|mole negro, fresh salsa and guacamole|
|un omelette saludable (healthy)|
with unlimited coffee and fresh grapefruit juice cost under $10.
The restaurants that I choose are all nicely decorated with bright colours. They are excellent spots to watch people or quietly read my book as I wait. Many of the waiters in Oaxaca speak English as they have worked in the United States. Since there were few jobs in Oaxaca, many left but have returned and outside many restaurants, shops and bakeries, there are signs seeking employees. Remember the minimum wage is 66 pesos (less than $5 a day). My omelette cost 85 pesos.
Although it has just started to rain a little. Oaxaca usually is dry from November until April. I don't see greenhouses anywhere so the greens and fish that I tend to order must be trucked in. So much for the 100 Miles Diet.The zucchini flowers are served with just about every dish here so they must be local.
The coast is about 5 hours away by road that winds through the Sierra Madre Mountains so my salmon,probably imported from Chile, is one of the more expensive dishes. I eat fish at least once a week and it is always prepared with fresh salsa made of chopped vegetables sprinkled with citrus juice. Carrots and broccoli are served frequently. Mexico exports more than 100 million dollars worth of broccoli annually.
Oaxaca is famous for its moles, complex sauces usually served over chicken or beef. I have tasted most of the moles and so this visit I am avoiding them. I did, however, visit La Azucena Zapoteca, a restaurant known for its poblanos en nogada, a roasted pepper stuffed with chicken, nuts and fruit, served with a creamy sauce and sprinkled with pomegranate and nuts. I couldn't finish the dish but it was delicious.
Oaxaca is also known for its hot chocolate and its mezcal. Tequila is a mezcal that is made in the state of Jalisco. Mezcal is made from the agave cactus. You drink it in one gulp (for me two). I don't usually drink hard liquor but the orange was juicy sweet, the cayenne was spicy and the mezcal burned on its way down. The contrast of tastes and sensations is the basis of much of Oaxaca's cuisine.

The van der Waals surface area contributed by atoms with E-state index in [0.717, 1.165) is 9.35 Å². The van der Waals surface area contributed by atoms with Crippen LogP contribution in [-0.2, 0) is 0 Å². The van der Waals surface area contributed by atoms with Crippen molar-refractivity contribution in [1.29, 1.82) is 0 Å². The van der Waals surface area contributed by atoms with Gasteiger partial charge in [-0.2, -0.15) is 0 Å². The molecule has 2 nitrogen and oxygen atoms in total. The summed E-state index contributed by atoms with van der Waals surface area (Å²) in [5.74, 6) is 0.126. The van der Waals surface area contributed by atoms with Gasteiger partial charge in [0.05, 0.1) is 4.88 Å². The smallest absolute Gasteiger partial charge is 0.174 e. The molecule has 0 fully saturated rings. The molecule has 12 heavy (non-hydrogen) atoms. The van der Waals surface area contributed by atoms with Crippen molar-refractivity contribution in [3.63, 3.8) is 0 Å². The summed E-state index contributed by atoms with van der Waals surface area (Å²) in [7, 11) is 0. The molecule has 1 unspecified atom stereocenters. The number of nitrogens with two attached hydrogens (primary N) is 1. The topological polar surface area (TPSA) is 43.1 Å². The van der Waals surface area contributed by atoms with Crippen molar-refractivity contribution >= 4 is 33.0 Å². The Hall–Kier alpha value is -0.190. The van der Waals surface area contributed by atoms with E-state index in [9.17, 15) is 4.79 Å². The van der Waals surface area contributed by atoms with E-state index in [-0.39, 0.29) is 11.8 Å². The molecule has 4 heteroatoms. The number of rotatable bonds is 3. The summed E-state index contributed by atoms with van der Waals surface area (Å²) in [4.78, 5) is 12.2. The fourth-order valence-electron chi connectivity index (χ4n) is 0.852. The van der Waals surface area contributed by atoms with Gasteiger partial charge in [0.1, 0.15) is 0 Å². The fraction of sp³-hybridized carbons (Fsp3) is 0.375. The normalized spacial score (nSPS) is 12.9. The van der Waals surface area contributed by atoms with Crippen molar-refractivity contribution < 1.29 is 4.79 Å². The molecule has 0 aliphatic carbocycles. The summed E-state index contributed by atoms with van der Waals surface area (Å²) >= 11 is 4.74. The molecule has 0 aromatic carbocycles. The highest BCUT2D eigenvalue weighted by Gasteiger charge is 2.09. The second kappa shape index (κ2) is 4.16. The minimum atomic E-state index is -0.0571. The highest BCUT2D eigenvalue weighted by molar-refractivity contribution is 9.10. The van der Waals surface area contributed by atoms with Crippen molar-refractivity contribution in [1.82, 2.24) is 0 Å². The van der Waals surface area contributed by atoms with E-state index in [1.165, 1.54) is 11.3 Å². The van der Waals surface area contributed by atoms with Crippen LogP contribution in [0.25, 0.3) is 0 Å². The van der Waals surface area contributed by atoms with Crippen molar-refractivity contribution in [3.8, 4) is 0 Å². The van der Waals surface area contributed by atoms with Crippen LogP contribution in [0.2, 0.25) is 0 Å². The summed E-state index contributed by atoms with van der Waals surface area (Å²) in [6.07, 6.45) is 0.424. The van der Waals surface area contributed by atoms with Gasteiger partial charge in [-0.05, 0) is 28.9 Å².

At home in Oaxaca, I have very simple meals but today my brother is coming from Canada to visit. I will go down the street to Carmelita's pastelería to pick up pastries for tomorrow's breakfast. Pastries cost 6 pesos (about 40 cents Canadian). We won't have them every day but after a day of travel, my brother might be hungry tomorrow morning.
|The restaurant is beautifully decorated with flowers, paintings and springtime cutout banners.|
|fresh citrus salad with zucchini flowers|
|fresh salmon with salsa and vegetables|
|poblano en nogada|
|I was served a complimentary mescal.|
Yesterday, I asked my mentor at the library, a lady who has lived here for more than 20 years, about food and sanitation. The people selling food in the street have no running water or refrigeration. They wash their utensils in buckets of water. She does not eat street food for this reason. Food right off a comal (grill) is probably safe but I really don't feel like taking the chance.
My brother has never been to Mexico before so I will enjoy introducing him to all the sights, sounds and tastes of Oaxaca!